The Occupational Safety and Health Administration on Tuesday issued citations to Dynegy’s Baldwin Energy Complex in connection to an accident last year that resulted in a worker losing four of his fingers.
The plant received one willful citation and seven serious citations on Thursday.
A Dynegy spokesman was not immediately available Tuesday afternoon to comment on the citations or to say whether the safety issues OSHA investigated have been corrected.
According to an OSHA statement: “A 46-year-old worker suffered the amputation of four fingers on his right hand when a feed machine cycled as he reached inside an access door to assist another employee with maintenance. Federal safety inspectors found his employer, Dynegy Midwest Generation LLC, failed to power down the machinery prior to employees servicing the machine.”
“During the investigation, OSHA found that multi-finger amputations also occurred on this same machine in August 2011 and October 2012,” OSHA said.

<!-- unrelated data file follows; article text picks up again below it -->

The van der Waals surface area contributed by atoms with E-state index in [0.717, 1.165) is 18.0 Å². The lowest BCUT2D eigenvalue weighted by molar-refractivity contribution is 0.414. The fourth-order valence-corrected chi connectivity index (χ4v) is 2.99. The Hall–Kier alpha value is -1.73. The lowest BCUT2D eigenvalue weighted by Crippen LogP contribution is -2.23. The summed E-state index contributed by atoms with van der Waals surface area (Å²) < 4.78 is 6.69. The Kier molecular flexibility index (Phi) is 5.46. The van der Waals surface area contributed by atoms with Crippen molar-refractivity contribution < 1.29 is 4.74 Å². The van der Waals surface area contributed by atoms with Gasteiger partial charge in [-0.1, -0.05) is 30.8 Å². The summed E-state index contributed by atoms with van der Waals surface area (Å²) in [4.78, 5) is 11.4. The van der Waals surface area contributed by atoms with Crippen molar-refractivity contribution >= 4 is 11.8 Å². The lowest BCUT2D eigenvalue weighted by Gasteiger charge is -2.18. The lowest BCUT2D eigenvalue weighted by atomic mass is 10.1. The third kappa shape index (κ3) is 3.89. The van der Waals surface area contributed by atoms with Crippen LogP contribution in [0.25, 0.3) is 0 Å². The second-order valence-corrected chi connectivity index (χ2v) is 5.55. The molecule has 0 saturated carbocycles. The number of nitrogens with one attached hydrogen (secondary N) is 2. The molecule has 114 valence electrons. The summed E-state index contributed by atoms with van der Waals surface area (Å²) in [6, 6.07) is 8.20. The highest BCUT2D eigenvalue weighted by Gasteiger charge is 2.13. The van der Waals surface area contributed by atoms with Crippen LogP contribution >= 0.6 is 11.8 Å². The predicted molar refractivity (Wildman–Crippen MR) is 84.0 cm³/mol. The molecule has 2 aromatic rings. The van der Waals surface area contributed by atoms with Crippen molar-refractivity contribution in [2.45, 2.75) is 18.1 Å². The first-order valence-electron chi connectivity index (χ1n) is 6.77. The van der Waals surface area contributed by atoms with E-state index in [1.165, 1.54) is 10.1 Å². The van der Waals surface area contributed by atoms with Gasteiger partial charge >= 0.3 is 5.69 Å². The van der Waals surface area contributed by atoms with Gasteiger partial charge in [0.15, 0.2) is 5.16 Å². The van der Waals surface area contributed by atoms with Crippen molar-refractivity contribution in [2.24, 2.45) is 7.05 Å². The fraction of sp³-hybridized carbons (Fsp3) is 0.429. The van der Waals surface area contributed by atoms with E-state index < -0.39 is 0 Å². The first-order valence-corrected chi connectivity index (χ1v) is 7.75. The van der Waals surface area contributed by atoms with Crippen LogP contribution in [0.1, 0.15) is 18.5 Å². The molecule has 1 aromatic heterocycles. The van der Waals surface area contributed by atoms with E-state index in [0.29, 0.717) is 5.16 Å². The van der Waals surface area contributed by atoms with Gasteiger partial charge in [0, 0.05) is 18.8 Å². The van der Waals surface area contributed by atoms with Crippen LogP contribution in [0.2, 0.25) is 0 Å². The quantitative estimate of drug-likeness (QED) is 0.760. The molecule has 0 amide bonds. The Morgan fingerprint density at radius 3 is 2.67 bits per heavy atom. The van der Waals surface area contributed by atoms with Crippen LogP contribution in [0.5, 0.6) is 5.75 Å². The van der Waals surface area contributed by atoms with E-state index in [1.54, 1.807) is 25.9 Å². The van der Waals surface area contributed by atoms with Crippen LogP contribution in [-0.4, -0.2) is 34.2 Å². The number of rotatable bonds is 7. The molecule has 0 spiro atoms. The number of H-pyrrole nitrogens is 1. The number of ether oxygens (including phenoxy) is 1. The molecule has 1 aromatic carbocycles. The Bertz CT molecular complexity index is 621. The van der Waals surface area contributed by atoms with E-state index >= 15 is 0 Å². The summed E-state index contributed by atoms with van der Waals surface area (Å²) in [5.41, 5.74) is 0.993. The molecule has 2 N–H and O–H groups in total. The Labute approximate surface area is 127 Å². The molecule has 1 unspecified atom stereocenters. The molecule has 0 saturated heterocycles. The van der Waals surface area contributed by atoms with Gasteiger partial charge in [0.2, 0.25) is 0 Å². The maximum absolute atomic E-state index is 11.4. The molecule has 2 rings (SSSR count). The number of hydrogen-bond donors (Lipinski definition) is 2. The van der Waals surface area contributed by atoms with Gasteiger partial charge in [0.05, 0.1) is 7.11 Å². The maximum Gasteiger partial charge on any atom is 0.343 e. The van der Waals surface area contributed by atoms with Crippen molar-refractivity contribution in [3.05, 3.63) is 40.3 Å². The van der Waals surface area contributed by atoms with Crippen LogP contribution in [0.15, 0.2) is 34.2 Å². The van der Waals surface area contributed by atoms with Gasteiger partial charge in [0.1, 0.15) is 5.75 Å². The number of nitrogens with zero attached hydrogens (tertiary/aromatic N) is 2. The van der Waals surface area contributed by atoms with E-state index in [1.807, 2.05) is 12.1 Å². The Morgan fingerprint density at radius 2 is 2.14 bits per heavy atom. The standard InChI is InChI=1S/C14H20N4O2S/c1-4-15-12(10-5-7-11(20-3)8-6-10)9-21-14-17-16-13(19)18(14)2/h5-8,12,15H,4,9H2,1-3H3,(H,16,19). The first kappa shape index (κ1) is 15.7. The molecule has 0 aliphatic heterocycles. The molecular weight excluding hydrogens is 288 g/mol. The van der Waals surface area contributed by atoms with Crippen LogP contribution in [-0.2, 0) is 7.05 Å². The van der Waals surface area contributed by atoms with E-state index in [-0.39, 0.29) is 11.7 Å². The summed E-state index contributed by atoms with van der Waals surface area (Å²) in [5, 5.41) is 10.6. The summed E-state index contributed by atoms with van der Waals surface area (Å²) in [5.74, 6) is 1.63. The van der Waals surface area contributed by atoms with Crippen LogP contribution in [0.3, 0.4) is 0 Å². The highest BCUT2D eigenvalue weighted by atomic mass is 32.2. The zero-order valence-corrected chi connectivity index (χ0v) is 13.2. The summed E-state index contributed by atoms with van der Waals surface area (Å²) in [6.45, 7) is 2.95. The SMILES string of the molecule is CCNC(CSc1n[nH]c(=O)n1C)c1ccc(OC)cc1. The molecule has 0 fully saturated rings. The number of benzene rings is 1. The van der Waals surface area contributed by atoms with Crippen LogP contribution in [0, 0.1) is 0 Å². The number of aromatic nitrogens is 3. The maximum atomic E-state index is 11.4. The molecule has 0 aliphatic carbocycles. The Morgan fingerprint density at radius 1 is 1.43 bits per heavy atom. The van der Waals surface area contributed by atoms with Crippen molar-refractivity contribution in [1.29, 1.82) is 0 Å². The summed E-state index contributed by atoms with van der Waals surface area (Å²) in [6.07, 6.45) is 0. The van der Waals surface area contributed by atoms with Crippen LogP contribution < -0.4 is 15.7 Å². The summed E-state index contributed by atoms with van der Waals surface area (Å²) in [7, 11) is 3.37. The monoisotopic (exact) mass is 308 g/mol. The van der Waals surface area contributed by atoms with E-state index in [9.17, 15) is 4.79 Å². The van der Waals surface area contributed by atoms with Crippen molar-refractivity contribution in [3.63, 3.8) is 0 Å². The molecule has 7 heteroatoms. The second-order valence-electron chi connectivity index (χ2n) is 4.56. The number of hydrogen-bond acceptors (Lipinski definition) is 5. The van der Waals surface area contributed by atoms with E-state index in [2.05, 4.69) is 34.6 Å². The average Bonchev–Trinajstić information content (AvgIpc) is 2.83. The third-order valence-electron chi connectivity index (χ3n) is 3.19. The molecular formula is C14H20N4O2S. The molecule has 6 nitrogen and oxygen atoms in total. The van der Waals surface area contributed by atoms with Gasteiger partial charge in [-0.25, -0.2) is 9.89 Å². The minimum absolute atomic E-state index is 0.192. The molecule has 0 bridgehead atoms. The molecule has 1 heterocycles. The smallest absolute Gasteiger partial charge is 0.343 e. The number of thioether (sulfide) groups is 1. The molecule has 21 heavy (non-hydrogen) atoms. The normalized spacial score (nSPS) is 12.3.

Additionally, OSHA found that Dynegy:
▪ Failed to provide hand protection for employees exposed to lime
▪ Failed to place caution signs on access doors of machinery to warn employees of amputation hazards
▪ Failed to conduct hazard assessments to determine the need for personal protective equipment
▪ Failed to conduct periodic inspections of energy control procedures at least annually
“Employees should never reach into operating machines to conduct service or maintenance. This was a preventable incident that has severely impacted this employee’s life and ability to earn a living,” said Aaron Priddy, area director of OSHA’s Fairview Heights office. “OSHA’s revised guidelines for the reporting of amputation injuries have led to greater intervention to improve safety. (Dynegy) needs to take immediate action to fix safety issues at its facilities to protect employees from additional injuries.”
“The Baldwin Power Station has operated safely and reliably for over 40 years. OSHA violations have been an extremely rare occurrence for Dynegy, and we take the citations very seriously,” Dynegy said in a statement. “Dynegy is analyzing the citations, and we look forward to working with OSHA to reach a conclusion.”
OSHA suggested fines totaling $92,000. Dynegy has 15 days from receipt of the citations to pay the fines, request an informal conference with OSHA or contest the findings before the Occupational Safety and Health Review Commission.
Citations issued become final orders after any combination of those scenarios play out.